Document Detail

Understanding motivation for substance use treatment: The role of social pressure during the transition to adulthood.
MedLine Citation:
PMID:  21295918     Owner:  NLM     Status:  Publisher    
Research has shown that social pressure is related to treatment motivation and plays an important role in treatment engagement in adults with problematic substance use. Despite the shifts in autonomy and decision-making in emerging adulthood, the factors affecting treatment motivation (e.g., readiness to comply with treatment) during this period have been largely ignored. In this cross sectional study, 134 youth (83 males and 51 females) presenting to an outpatient substance abuse program completed questionnaires regarding substance use history, mental health, social pressure to reduce use and enter treatment, and treatment motivation. Age was positively related to identification of internal reasons for seeking treatment and negatively related to external coercive social pressures as a motivator for treatment. Peer pressure accounted for significant variance in Identified (e.g., personal choice and commitment to the program) and Introjected (e.g., guilt about continued substance use) treatment motivation. Family pressure was related only to External treatment motivation when peer pressure was considered in the regression model. These results highlight the importance of emerging adult peers as motivators of youths' treatment seeking. Limitations, directions for future research and treatment implications are discussed.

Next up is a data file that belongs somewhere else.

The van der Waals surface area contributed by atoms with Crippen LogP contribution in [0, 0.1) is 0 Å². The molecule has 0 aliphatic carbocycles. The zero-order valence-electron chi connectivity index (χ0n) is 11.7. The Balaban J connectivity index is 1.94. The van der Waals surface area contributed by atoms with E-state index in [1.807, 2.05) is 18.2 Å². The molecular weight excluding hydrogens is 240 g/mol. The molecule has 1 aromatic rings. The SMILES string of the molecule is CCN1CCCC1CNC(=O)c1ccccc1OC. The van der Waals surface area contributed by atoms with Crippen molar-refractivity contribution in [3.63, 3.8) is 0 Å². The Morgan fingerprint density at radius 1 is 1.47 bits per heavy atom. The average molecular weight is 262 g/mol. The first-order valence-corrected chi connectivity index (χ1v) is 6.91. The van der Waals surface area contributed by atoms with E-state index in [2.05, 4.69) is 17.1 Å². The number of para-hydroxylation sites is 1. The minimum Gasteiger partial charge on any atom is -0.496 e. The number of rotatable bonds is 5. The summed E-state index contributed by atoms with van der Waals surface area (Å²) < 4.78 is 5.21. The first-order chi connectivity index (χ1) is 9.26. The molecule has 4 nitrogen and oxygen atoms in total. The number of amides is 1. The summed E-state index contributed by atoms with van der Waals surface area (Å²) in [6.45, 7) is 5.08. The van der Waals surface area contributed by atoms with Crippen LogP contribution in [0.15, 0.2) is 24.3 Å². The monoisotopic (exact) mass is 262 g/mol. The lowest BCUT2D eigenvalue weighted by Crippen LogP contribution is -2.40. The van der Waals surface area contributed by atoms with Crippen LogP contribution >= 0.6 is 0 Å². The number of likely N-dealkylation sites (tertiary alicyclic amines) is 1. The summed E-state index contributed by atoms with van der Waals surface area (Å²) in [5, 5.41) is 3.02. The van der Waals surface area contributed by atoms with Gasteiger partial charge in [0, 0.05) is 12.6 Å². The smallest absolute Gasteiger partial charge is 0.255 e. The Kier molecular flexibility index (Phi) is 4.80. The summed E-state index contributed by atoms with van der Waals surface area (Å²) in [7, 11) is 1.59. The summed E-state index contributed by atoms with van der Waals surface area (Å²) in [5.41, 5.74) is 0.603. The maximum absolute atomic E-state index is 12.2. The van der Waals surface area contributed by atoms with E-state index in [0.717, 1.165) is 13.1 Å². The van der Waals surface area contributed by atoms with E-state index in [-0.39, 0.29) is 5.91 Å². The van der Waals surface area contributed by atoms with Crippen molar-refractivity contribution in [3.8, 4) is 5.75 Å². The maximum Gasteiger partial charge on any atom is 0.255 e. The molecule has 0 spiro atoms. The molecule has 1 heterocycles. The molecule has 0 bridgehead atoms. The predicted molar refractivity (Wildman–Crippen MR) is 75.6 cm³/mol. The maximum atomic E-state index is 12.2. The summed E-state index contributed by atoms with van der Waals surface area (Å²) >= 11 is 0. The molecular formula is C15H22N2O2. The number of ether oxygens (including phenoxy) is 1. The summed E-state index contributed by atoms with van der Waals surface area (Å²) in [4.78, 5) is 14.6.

Ilana Goodman; Michele Peterson-Badali; Joanna Henderson
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Publication Detail:
Type:  JOURNAL ARTICLE     Date:  2011-1-20
Journal Detail:
Title:  Addictive behaviors     Volume:  -     ISSN:  1873-6327     ISO Abbreviation:  -     Publication Date:  2011 Jan 
Date Detail:
Created Date:  2011-2-7     Completed Date:  -     Revised Date:  -    
Medline Journal Info:
Nlm Unique ID:  7603486     Medline TA:  Addict Behav     Country:  -    
Other Details:
Languages:  ENG     Pagination:  -     Citation Subset:  -    
Copyright Information:
Crown Copyright © 2011. Published by Elsevier Ltd. All rights reserved.
Ontario Institute for Studies in Education, University of Toronto, 252 Bloor Street West, Toronto, ON, Canada M5S 1V6.
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